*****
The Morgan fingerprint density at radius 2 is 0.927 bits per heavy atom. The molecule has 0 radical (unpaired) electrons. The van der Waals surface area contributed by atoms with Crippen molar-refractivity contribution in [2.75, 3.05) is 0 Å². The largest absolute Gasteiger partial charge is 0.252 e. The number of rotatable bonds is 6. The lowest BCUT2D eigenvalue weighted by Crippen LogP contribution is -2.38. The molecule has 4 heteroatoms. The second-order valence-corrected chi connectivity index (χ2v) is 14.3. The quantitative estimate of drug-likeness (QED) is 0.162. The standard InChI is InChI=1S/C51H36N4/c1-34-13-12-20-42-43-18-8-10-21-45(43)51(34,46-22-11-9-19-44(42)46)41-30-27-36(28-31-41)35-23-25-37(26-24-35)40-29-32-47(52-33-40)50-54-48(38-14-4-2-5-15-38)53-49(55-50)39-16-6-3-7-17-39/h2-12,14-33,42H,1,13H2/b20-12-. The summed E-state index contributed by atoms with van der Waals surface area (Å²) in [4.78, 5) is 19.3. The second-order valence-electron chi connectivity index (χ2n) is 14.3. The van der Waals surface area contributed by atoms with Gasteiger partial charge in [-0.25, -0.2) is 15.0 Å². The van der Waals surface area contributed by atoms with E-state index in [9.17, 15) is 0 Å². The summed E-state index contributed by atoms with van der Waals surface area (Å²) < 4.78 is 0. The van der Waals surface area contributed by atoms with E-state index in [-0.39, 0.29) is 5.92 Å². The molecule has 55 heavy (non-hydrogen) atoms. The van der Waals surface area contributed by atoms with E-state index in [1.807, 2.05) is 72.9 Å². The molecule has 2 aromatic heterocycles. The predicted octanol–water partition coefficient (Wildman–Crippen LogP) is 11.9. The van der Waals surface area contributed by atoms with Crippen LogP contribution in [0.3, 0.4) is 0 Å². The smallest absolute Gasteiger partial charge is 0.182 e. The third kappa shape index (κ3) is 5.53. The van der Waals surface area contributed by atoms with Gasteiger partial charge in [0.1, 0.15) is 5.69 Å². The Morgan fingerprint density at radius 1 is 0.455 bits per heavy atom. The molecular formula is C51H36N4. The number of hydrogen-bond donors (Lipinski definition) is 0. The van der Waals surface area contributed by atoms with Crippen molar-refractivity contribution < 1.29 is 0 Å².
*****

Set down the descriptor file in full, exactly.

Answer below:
The Morgan fingerprint density at radius 2 is 0.927 bits per heavy atom. The molecule has 0 radical (unpaired) electrons. The van der Waals surface area contributed by atoms with Crippen molar-refractivity contribution in [2.75, 3.05) is 0 Å². The largest absolute Gasteiger partial charge is 0.252 e. The number of rotatable bonds is 6. The lowest BCUT2D eigenvalue weighted by Crippen LogP contribution is -2.38. The molecule has 4 heteroatoms. The second-order valence-corrected chi connectivity index (χ2v) is 14.3. The quantitative estimate of drug-likeness (QED) is 0.162. The standard InChI is InChI=1S/C51H36N4/c1-34-13-12-20-42-43-18-8-10-21-45(43)51(34,46-22-11-9-19-44(42)46)41-30-27-36(28-31-41)35-23-25-37(26-24-35)40-29-32-47(52-33-40)50-54-48(38-14-4-2-5-15-38)53-49(55-50)39-16-6-3-7-17-39/h2-12,14-33,42H,1,13H2/b20-12-. The summed E-state index contributed by atoms with van der Waals surface area (Å²) in [4.78, 5) is 19.3. The second-order valence-electron chi connectivity index (χ2n) is 14.3. The van der Waals surface area contributed by atoms with Gasteiger partial charge in [-0.25, -0.2) is 15.0 Å². The van der Waals surface area contributed by atoms with E-state index in [9.17, 15) is 0 Å². The summed E-state index contributed by atoms with van der Waals surface area (Å²) < 4.78 is 0. The van der Waals surface area contributed by atoms with E-state index in [-0.39, 0.29) is 5.92 Å². The molecule has 55 heavy (non-hydrogen) atoms. The van der Waals surface area contributed by atoms with E-state index in [1.807, 2.05) is 72.9 Å². The molecule has 2 aromatic heterocycles. The predicted octanol–water partition coefficient (Wildman–Crippen LogP) is 11.9. The van der Waals surface area contributed by atoms with Crippen LogP contribution in [0.3, 0.4) is 0 Å². The smallest absolute Gasteiger partial charge is 0.182 e. The third kappa shape index (κ3) is 5.53. The van der Waals surface area contributed by atoms with Gasteiger partial charge in [0.1, 0.15) is 5.69 Å². The Morgan fingerprint density at radius 1 is 0.455 bits per heavy atom. The molecular formula is C51H36N4. The number of hydrogen-bond donors (Lipinski definition) is 0. The van der Waals surface area contributed by atoms with Crippen molar-refractivity contribution < 1.29 is 0 Å².